Not only that, but it also serves as a very good vehicle for communicating even with business architects and users, he says, “Because these can be collapsed down and represented as higher-order object products.” The business user won’t care what tables a customer order is composed of, but they can be shielded from such details while still promoting the ability to “drive a dialogue around those higher- order concepts and utilize their business definitions of what all of those are as well,” he says.

Business-Driven is the Watchword

The importance of Data Modeling can’t be underestimated, Ruff and Huizenga say. He points to how IDERA interrogates new systems, like MongoDB document stores, to discover data and how to access it, rationalizing that back into a data model that displays the concepts. With ER/Studio’s data source registry, data sources can be brought in and catalogued, adds Ruff. That way, consolidated data models can reference back to it so that “when you make changes to the model it can then show you which data sources were impacted by those changes,” she says.

Universal mapping also makes it possible to handle issues such as tables that use different naming conventions, linking them so that it’s possible to see all manifestations of the named entity and which systems and data models it resides in.

When you think about IDERA’s efforts to manage every aspect, from design through maintenance, of databases, and about its move to do so beyond its SQL Server history to the multi-platform world, you should think of this term: Business-Driven Data Architecture. “What we really need to do is make sure we are playing well in the overall enterprise architecture space,” says Huizenga. “It’s not just a technology discipline but really about collaborating with the business and the business users to drive governance and everything else.”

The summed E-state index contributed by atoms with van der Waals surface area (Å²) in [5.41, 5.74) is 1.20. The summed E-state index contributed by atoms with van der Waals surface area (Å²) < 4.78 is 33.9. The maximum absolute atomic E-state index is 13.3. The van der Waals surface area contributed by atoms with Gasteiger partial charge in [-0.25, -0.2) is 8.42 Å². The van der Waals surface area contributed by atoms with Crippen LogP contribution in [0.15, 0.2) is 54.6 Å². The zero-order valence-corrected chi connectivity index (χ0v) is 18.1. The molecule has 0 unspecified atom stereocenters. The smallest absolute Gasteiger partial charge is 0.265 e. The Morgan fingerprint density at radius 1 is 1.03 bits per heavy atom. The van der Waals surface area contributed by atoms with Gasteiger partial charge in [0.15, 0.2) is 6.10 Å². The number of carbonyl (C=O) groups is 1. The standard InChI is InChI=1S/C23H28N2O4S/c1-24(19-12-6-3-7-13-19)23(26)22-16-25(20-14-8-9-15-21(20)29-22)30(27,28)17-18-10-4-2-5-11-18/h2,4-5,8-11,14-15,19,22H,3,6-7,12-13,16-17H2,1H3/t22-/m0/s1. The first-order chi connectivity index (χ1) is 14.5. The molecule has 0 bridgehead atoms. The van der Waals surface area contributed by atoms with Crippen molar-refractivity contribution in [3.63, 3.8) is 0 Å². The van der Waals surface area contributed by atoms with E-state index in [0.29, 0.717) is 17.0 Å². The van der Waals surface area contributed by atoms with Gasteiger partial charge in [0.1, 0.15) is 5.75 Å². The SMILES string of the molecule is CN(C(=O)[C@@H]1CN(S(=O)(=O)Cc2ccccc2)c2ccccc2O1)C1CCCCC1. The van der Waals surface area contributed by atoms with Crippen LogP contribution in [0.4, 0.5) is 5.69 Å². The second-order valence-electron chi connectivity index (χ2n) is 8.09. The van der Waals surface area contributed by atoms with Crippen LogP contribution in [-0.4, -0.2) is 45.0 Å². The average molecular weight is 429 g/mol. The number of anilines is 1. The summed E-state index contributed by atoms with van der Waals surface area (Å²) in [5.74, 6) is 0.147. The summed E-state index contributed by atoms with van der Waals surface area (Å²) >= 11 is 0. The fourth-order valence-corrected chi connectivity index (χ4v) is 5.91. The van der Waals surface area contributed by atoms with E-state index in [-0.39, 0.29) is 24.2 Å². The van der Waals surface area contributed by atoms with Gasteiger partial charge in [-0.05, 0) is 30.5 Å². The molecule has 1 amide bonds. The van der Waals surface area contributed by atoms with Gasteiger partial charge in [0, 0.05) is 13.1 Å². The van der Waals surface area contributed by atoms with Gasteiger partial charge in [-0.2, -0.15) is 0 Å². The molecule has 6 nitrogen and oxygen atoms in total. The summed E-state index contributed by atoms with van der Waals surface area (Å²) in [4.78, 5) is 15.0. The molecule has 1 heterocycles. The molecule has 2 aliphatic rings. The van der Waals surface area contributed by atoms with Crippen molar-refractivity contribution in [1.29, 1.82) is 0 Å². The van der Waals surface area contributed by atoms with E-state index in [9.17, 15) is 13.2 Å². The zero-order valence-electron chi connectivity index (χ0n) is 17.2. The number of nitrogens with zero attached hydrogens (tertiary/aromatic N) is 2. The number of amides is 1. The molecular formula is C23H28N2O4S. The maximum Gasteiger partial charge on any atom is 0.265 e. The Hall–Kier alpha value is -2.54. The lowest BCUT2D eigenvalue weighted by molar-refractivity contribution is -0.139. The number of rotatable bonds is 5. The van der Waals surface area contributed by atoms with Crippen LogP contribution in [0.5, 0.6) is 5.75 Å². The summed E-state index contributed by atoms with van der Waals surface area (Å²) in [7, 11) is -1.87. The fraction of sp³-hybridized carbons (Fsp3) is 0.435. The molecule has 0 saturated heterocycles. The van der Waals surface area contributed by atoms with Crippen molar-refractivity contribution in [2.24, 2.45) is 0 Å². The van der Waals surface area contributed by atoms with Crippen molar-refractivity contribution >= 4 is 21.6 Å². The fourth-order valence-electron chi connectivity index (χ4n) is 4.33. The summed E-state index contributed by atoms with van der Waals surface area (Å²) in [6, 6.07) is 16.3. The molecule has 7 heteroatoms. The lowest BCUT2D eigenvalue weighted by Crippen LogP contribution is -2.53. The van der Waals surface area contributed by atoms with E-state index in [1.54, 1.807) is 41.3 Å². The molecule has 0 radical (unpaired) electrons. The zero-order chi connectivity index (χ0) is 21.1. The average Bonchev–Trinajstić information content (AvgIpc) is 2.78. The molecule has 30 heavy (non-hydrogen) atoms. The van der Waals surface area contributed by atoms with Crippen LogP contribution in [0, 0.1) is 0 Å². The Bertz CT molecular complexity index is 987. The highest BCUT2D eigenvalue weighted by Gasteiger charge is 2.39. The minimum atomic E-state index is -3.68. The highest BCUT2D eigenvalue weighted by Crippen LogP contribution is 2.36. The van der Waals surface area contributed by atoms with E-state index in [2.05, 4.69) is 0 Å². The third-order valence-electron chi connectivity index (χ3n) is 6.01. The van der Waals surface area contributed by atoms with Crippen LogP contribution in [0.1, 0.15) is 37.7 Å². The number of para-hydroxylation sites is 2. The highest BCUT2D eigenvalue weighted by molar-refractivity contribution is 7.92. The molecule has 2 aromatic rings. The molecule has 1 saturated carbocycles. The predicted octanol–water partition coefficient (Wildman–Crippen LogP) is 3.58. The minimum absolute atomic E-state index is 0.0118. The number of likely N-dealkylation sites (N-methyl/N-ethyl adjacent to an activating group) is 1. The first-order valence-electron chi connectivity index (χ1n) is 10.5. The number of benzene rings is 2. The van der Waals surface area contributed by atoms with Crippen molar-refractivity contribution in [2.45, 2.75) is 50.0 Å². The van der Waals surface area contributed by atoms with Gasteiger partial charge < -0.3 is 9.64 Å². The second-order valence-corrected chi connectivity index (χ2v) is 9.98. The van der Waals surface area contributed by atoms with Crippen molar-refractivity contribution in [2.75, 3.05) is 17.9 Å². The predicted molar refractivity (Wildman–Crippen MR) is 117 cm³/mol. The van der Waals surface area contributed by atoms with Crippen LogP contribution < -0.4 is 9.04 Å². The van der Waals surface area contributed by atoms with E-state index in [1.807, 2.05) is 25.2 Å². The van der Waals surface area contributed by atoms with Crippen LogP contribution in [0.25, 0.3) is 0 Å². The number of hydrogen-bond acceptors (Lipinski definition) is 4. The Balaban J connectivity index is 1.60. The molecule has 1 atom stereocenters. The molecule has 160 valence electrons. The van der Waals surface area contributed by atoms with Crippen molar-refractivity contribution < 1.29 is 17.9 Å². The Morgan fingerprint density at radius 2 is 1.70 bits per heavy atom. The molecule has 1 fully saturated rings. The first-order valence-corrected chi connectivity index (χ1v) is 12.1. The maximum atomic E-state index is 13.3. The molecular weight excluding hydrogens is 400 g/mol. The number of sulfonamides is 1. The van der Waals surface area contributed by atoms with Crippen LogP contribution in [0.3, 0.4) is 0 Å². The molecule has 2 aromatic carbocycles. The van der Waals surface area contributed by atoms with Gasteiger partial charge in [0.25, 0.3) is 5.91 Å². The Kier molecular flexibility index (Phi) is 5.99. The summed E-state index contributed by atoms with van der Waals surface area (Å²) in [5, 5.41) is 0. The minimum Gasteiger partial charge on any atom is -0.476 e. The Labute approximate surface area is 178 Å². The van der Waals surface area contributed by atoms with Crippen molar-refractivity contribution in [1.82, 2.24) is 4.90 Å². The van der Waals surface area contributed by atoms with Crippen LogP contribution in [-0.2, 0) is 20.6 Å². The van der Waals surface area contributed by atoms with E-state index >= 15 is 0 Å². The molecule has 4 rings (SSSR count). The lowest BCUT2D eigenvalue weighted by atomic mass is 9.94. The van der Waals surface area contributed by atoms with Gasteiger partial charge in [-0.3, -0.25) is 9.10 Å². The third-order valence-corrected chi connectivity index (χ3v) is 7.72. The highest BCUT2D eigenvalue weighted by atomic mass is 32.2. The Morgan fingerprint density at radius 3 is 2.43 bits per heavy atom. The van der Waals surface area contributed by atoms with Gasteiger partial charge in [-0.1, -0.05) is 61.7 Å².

It’s on IDERA’s roadmap, he says, to come up with increasingly easier ways to expose to push this agenda forward, engaging architects and modelers with technical this and business stakeholders further in the process.

“You’ll see us do more in the future in terms of tying in Data Architecture with business processes that act upon that data and also enhancing capabilities that we already have in terms of establishing data lineage,” he says. “What’s the journey that a particular piece of data takes throughout the organization and how are we able to tie that together?”

Ruff says IDERA’s efforts tie nicely into the fact that Data Governance is becoming a bigger issue again, and if you want to govern your data, you have to know what it is, where it is, and trace it through the stream. “That really does come back to building that foundation through the data models.” she says. Starting from the ground up, if you’re really going to do it right, means starting with the proposition of business-driven data architecture. That way, you’ll be able to realize goals such as managing to regulatory requirements and running Master Data programs: “You’ll have gotten the right pieces in place, and it doesn’t matter what kind of data it is.”

 

About the author

Jennifer Zaino is a New York-based freelance writer specializing in business and technology journalism. She has been an executive editor at leading technology publications, including InformationWeek, where she spearheaded an award-winning news section, and Network Computing, where she helped develop online content strategies including review exclusives and analyst reports. Her freelance credentials include being a regular contributor of original content to The Semantic Web Blog; acting as a contributing writer to RFID Journal; and serving as executive editor at the Smart Architect Smart Enterprise Exchange group. Her work also has appeared in publications and on web sites including EdTech (K-12 and Higher Ed), Ingram Micro Channel Advisor, The CMO Site, and Federal Computer Week.